Well finally, in January 2016, after much design, head scratching, metal cutting and bending, concrete mixing, the highs and just a few lows, we perfected the design of the wall panels of the house and therefore the essential molds to move our dream a little closer.
Now to build a prototype house. But first we need to “bulk” manufacture, in testing we only built one panel at a time. We worked with Imran Mogul at Multi-Dimensional Engineering to manufacture 20 molds. Imran has a great engineering shop in the Industrial Area of Nairobi and employs a number of our target beneficiaries from the adjacent slums. They were very interested in what we are doing and enjoyed being part of it.
A Friend has a small farm outside Nairobi where he used to rear chickens and offered us the use of the sheds and a small area for the prototype house. Late last year, while we were finalizing the mold design, we also cast the ground slab to receive the prototype.
In January, we relocated the molds, our few tools etc out to Athi River where the prototype slab was. This was also where we had been loaned the chicken shed for manufacturing. First job was to clean out the traces of the previous “residents” – Chicken poo, nice??
At one point Winnie stood covered in dust, face smeared with streaks of …….? Smiling, she paused and said “Simon! On Saturdays wives are supposed to dress up, be taken out for lunch or to the countryside and relax, I get to clean a chicken shed?” Luckily, it is all fun, whilst hard work. Remembering why we are doing it and the opportunity it creates for improving the homes and saving lives of slum families makes it all worthwhile too.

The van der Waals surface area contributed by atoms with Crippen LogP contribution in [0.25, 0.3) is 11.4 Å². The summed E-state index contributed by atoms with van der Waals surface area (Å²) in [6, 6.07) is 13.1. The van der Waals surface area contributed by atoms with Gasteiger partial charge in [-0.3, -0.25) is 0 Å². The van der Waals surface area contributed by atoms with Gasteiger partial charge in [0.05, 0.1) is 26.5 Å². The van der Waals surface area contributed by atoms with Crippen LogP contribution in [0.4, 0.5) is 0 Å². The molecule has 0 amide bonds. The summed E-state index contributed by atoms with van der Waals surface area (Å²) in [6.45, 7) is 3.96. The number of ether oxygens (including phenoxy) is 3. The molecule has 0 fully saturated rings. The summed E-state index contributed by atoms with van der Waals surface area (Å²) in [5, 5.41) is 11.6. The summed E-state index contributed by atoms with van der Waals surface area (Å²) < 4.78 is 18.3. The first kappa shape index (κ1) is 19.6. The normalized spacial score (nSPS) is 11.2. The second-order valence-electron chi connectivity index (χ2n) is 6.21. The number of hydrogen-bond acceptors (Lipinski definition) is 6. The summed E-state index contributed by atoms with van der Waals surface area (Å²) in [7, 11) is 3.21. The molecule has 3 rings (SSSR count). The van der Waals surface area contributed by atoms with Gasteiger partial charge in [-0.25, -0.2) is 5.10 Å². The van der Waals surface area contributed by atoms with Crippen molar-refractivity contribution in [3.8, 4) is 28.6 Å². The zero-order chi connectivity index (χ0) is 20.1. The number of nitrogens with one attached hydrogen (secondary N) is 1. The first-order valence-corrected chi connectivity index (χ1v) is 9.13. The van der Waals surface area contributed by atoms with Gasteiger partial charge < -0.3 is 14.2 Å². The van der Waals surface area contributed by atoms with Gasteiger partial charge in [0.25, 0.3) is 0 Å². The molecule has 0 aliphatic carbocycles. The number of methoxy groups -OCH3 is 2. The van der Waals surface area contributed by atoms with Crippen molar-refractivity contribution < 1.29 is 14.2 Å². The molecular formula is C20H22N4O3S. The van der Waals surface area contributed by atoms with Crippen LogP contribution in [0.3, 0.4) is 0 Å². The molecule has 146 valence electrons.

Next we were planning the best set up for production and bringing in the materials. Nothing fancy or technical, just a truck, 3 men and a lady, wheel barrows and buckets. 5 tonnes of cement, sand, aggregate and mesh together with the many pieces of the molds into our new “home”.
Very quickly there was a hive of activity, drilling the base boards, bolting the angles to the boards, ensuring the set up was accurate. Then the great moment, mixing the materials for the first panel for the first full house of Kwangu-Kwako.
In just over a week, we had enough panels for the prototype house (59 Pieces) and then another week,or so, for the show house panels and for a toilet cubicle too. With concrete there is a frustrating 3-4 week period while the concrete “cures” and gains full strength. Patience is needed while the panels sit there and we cannot build. We used the time to test the roof and door designs. More on that in the next Birth of a Social Enterprise Blog.